“Ed could get people to say the damndest thing because he put them at ease,” said former NBC News anchor Tom Brokaw said Thursday. “It was like talking not to a reporter, but talking to an interested counselor of some kind. … He had this wonderful way of stroking his beard and saying, `Well, what do you mean by that?”

Though he had been ill and had undergone heart bypass surgery about a year ago, he remained active on “60 Minutes.” In one of his last reports, an investigation of the Duke case that aired last month, he broke new ground with the first interviews with the accused.

“The first time I really understood that he was ill, on the air, was a couple of weeks ago,” said fellow “60 Minutes” correspondent Mike Wallace. “He was narrating a story, and his rich voice wasn’t there anymore. It was just thinner.”

Born June 22, 1941, Bradley grew up in a tough section of Philadelphia, where he once recalled that his parents worked 20-hour days at two jobs apiece. “I was told, `You can be anything you want, kid,'” he once told an interviewer. “When you hear that often enough, you believe it.”

After graduating from the historically black Cheyney State College (now Cheyney University of Pennsylvania), he launched his career as a jazz DJ — he was a lifelong jazz fan — and news reporter for a Philadelphia radio station in 1963. He moved to New York’s WCBS radio four years later.

He joined CBS News as a stringer in the Paris bureau in 1971, transferring a year later to the Saigon bureau during the Vietnam War. He was wounded while on assignment in Cambodia. He was named a CBS News correspondent in early 1973 and moved to the Washington bureau in June 1974. He later returned to Vietnam, covering the fall of that country and Cambodia.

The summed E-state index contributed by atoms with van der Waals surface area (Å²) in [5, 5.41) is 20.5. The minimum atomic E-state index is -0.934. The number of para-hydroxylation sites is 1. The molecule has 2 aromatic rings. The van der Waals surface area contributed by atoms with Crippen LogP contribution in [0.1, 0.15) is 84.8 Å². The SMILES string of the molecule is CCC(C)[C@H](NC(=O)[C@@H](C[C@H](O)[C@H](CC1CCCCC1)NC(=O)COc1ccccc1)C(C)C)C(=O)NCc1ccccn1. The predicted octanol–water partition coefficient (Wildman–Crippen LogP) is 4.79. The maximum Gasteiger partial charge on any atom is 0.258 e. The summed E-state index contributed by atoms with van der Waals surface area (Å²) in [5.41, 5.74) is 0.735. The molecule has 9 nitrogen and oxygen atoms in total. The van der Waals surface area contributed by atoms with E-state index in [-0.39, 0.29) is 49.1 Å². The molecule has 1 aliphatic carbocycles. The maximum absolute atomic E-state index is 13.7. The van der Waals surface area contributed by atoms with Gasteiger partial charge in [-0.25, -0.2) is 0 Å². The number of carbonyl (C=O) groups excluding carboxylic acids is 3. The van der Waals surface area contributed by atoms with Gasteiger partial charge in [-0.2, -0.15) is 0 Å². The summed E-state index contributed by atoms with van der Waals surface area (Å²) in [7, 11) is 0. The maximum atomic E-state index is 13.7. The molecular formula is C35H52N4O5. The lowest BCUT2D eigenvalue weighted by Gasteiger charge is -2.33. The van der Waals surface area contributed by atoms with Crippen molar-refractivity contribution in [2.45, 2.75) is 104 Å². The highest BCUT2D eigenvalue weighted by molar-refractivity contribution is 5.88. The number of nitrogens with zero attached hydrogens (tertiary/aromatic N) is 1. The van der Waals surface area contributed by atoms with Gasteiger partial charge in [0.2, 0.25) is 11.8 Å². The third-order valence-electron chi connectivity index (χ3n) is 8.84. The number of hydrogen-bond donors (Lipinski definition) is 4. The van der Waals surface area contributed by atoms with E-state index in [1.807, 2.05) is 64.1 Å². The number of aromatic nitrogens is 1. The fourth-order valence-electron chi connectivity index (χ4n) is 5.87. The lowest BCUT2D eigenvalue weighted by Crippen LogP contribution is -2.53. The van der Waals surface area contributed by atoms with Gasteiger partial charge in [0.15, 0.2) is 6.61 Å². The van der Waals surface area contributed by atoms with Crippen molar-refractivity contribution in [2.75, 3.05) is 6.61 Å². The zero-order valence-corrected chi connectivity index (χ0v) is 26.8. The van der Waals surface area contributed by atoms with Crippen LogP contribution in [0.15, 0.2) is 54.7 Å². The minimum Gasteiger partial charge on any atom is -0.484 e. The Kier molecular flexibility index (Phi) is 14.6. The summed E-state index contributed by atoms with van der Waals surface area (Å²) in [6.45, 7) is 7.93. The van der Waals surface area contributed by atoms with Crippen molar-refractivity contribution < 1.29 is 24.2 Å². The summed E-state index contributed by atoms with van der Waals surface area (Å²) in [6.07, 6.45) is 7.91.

Cronkite recalled first meeting Bradley in Vietnam: “He seemed to be fearless, an incredibly smart reporter in getting the story.”

After Southeast Asia, Bradley returned to the United States and covered Jimmy Carter’s successful campaign for the White House. He followed Carter to Washington, in 1976 becoming CBS’ first black White House correspondent — a prestigious position that Bradley didn’t enjoy.

He jumped from Washington to doing pieces for “CBS Reports,” traveling to Cambodia, China, Malaysia and Saudi Arabia. It was his Emmy-winning 1979 piece on Vietnamese boat refugees that eventually landed him on “60 Minutes.”

The latter piece still resonates for Wallace. “I’ll never forget the picture of Ed picking up a man who was about to drown,” he said. “… If Bradley told a story, you could be sure it was accurate, and at bottom it was done with integrity.”

“60 Minutes” producer Don Hewitt, in his book “Minute by Minute,” was quick to appreciate Bradley after he arrived at the show. “He’s so good and so savvy and so lights up the tube every time he’s on it that I wonder what took us so long,” Hewitt wrote.

Bradley recently served as a radio host for “Jazz at Lincoln Center,” where he won one of his four Peabody awards.

Wynton Marsalis, artistic director of Lincoln Center’s jazz department, called Bradley “one of our definitive cultural figures, a man of unsurpassed curiosity, intelligence, dignity and heart.”

Accepting his lifetime achievement award from the black journalists association, Bradley remembered being present at some of the organization’s first meetings in New York.

“I look around this room tonight and I can see how much our profession has changed and our numbers have grown,” he said. “I also see it every day as I travel the country reporting stories for ’60 Minutes.’ All I have to do is turn on the TV and I can see the progress that has been made.”

But, he added, “There are many more rivers to cross, and many more stories to cover and, I hope, a lot left in this lifetime.”

Bradley is survived by his wife, Patricia Blanchet.


Associated Press writers Jake Coyle and Verena Dobnik contributed to this report.

To top